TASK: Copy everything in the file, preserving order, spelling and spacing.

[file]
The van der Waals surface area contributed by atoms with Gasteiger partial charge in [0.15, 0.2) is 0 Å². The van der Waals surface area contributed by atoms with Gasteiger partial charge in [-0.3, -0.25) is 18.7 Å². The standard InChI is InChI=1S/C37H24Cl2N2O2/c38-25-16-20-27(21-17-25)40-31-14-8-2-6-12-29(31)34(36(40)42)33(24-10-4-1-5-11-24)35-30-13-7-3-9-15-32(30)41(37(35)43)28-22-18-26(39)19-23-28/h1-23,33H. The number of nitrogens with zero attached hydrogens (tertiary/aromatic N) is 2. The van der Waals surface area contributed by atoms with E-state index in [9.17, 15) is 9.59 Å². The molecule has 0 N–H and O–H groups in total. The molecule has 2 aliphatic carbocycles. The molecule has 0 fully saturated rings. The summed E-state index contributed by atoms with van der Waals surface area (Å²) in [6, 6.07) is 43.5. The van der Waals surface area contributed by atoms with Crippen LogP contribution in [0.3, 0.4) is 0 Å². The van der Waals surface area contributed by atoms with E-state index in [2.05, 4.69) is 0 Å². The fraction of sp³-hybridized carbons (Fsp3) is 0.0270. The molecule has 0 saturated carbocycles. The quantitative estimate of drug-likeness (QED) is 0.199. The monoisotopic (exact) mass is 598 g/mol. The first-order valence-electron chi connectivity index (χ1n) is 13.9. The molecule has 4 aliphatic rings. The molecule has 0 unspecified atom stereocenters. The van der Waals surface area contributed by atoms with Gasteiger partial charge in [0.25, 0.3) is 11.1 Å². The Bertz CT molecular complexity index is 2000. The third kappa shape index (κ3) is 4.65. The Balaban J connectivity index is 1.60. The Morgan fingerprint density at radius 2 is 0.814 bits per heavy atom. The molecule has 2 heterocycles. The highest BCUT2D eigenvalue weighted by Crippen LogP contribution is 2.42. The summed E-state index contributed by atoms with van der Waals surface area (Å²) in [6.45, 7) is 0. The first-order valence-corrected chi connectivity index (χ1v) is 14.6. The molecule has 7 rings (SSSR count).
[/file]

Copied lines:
The van der Waals surface area contributed by atoms with Gasteiger partial charge in [0.15, 0.2) is 0 Å². The van der Waals surface area contributed by atoms with Gasteiger partial charge in [-0.3, -0.25) is 18.7 Å². The standard InChI is InChI=1S/C37H24Cl2N2O2/c38-25-16-20-27(21-17-25)40-31-14-8-2-6-12-29(31)34(36(40)42)33(24-10-4-1-5-11-24)35-30-13-7-3-9-15-32(30)41(37(35)43)28-22-18-26(39)19-23-28/h1-23,33H. The number of nitrogens with zero attached hydrogens (tertiary/aromatic N) is 2. The van der Waals surface area contributed by atoms with E-state index in [9.17, 15) is 9.59 Å². The molecule has 0 N–H and O–H groups in total. The molecule has 2 aliphatic carbocycles. The molecule has 0 fully saturated rings. The summed E-state index contributed by atoms with van der Waals surface area (Å²) in [6, 6.07) is 43.5. The van der Waals surface area contributed by atoms with Crippen LogP contribution in [0.3, 0.4) is 0 Å². The van der Waals surface area contributed by atoms with E-state index in [2.05, 4.69) is 0 Å². The fraction of sp³-hybridized carbons (Fsp3) is 0.0270. The molecule has 0 saturated carbocycles. The quantitative estimate of drug-likeness (QED) is 0.199. The monoisotopic (exact) mass is 598 g/mol. The first-order valence-electron chi connectivity index (χ1n) is 13.9. The molecule has 4 aliphatic rings. The molecule has 0 unspecified atom stereocenters. The van der Waals surface area contributed by atoms with Gasteiger partial charge in [0.25, 0.3) is 11.1 Å². The Bertz CT molecular complexity index is 2000. The third kappa shape index (κ3) is 4.65. The Balaban J connectivity index is 1.60. The Morgan fingerprint density at radius 2 is 0.814 bits per heavy atom. The molecule has 2 heterocycles. The highest BCUT2D eigenvalue weighted by Crippen LogP contribution is 2.42. The summed E-state index contributed by atoms with van der Waals surface area (Å²) in [6.45, 7) is 0. The first-order valence-corrected chi connectivity index (χ1v) is 14.6. The molecule has 7 rings (SSSR count).